Two South Pasadena teenagers accused of planning a mass shooting at their high school were ordered on Tuesday to be released from custody to their parents.
The 16-year-old and 17-year-old are charged with conspiracy to commit murder, conspiracy to commit assault with a deadly weapon and criminal threats. They have denied the allegations.
A judge on Tuesday in a closed-door Juvenile Court session directed that the youths be released to their parents pending an Oct. 30 pretrial hearing, a district attorney's office spokesman said.
The youths' names have not been made public because they are charged as juveniles. They have both been in juvenile detention since their arrest last month.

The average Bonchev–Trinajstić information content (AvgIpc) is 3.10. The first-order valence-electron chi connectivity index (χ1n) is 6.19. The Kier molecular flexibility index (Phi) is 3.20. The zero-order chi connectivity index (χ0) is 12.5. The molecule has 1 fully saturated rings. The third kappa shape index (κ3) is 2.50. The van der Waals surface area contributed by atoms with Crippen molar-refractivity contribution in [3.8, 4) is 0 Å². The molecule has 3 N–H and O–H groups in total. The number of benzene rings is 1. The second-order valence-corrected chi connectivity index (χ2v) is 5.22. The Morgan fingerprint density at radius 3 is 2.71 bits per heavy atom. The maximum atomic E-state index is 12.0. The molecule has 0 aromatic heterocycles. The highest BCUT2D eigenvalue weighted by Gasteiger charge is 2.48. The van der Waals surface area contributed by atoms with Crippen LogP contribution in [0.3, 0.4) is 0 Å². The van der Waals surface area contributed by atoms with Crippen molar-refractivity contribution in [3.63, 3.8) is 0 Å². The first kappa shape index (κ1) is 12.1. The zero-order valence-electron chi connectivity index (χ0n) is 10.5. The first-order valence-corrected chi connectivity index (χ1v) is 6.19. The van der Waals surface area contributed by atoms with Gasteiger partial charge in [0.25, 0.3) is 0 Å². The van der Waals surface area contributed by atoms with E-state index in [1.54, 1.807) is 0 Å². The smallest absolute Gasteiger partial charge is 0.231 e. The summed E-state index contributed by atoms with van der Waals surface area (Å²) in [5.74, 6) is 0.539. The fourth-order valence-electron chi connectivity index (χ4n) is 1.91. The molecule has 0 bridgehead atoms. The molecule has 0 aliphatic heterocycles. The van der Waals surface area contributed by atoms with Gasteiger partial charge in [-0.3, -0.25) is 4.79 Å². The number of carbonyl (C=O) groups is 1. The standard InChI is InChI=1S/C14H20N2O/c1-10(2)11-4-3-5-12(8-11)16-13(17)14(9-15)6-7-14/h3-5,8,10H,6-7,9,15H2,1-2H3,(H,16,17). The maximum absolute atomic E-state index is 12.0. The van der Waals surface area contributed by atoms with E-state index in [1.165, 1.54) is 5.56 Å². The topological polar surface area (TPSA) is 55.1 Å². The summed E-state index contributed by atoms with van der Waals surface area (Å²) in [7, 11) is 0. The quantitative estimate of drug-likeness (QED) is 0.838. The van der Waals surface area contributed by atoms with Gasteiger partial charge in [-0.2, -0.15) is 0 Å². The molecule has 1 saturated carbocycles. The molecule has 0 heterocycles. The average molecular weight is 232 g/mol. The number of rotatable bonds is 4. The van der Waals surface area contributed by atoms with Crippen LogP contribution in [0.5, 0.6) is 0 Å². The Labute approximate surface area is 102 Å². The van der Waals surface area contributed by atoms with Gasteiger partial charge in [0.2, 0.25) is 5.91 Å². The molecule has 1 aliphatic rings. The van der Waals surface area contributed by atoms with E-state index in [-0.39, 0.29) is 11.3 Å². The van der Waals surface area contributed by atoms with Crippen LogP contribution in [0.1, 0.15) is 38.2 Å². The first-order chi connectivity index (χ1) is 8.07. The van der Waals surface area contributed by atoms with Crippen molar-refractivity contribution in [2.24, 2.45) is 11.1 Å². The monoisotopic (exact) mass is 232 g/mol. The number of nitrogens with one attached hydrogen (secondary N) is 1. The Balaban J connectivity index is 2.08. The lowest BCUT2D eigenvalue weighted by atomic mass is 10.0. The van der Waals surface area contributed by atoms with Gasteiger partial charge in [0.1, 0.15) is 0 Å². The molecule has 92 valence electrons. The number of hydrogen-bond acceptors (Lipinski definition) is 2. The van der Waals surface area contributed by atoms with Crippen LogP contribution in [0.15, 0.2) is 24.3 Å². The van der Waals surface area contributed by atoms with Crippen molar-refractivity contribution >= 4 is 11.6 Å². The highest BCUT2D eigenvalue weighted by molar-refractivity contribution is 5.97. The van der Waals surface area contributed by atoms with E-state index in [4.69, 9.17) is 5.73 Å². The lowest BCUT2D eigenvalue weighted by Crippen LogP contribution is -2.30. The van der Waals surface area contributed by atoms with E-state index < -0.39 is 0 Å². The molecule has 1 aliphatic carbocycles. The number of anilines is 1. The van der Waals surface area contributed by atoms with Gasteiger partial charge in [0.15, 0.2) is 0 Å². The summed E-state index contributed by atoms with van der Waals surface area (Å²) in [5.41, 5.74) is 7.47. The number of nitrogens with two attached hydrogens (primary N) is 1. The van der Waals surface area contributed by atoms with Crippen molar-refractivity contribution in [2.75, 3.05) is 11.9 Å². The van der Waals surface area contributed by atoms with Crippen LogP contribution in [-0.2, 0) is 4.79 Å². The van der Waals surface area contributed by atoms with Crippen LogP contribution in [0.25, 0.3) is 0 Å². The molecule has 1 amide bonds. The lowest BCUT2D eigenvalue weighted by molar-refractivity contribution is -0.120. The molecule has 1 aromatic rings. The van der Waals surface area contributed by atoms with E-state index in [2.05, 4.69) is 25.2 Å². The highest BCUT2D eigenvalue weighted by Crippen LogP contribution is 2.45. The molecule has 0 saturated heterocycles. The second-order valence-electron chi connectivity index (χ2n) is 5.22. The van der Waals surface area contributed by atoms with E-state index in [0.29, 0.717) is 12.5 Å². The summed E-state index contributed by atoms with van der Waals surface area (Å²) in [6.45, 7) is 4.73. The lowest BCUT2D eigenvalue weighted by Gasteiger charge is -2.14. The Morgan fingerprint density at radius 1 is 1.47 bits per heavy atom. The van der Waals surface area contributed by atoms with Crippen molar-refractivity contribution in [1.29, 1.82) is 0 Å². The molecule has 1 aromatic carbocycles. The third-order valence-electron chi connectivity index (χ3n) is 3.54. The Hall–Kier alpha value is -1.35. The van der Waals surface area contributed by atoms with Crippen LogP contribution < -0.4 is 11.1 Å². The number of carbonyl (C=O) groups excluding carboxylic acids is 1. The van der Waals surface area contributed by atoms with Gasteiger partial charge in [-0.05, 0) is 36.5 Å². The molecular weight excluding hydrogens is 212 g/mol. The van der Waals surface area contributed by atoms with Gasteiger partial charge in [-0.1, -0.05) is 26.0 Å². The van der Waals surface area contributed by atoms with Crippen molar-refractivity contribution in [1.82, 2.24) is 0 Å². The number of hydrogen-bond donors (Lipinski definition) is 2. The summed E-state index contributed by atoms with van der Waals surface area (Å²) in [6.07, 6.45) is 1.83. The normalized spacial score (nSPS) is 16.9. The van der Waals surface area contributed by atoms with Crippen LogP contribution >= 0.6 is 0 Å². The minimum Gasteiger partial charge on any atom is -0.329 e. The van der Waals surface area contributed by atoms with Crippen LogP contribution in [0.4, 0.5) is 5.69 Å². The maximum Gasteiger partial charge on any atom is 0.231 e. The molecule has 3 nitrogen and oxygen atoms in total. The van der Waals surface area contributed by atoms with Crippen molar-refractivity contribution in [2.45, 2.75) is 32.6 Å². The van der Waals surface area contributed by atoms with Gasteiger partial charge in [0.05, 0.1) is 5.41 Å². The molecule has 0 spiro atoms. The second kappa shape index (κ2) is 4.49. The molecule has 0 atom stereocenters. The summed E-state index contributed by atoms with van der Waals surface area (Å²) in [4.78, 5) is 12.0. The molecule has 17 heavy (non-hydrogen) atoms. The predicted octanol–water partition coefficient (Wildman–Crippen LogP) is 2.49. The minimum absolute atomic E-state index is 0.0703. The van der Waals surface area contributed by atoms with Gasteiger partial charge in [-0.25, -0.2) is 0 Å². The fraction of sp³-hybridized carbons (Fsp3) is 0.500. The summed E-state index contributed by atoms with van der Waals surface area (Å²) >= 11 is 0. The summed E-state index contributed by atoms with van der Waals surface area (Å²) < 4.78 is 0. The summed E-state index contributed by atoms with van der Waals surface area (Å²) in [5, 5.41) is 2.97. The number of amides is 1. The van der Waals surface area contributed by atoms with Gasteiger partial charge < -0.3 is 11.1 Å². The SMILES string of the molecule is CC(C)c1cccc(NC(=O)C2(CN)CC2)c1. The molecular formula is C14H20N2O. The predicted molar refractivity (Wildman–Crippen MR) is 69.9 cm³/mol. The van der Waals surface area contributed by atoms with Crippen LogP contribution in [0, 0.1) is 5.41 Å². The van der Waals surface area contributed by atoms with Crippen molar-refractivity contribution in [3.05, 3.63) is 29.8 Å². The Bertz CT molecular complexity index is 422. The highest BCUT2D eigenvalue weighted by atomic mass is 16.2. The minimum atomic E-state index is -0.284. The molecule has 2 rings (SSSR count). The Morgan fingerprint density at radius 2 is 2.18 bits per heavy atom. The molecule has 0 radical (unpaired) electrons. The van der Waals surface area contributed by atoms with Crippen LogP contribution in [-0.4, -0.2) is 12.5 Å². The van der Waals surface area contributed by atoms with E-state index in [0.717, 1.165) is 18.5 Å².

Shortly after they were taken into custody, South Pasadena Police Chief Art Miller said the teenagers had developed a huge plan to carry out a mass school shooting in which they wanted to kill "as many people as possible."
They swapped ideas over Skype about using explosives and firearms to target three school staff members and kill as many students as they could, according to authorities.
Police, notified of the potential threat by a school administrator, monitored the teenagers' communications.
While police say the arrests prevented a Columbine-style massacre, an attorney who represented one of the youths previously told The Times that he believes prosecutors do not have enough evidence to get convictions on the most serious charges. He noted that authorities found no weapons in the youths' possession.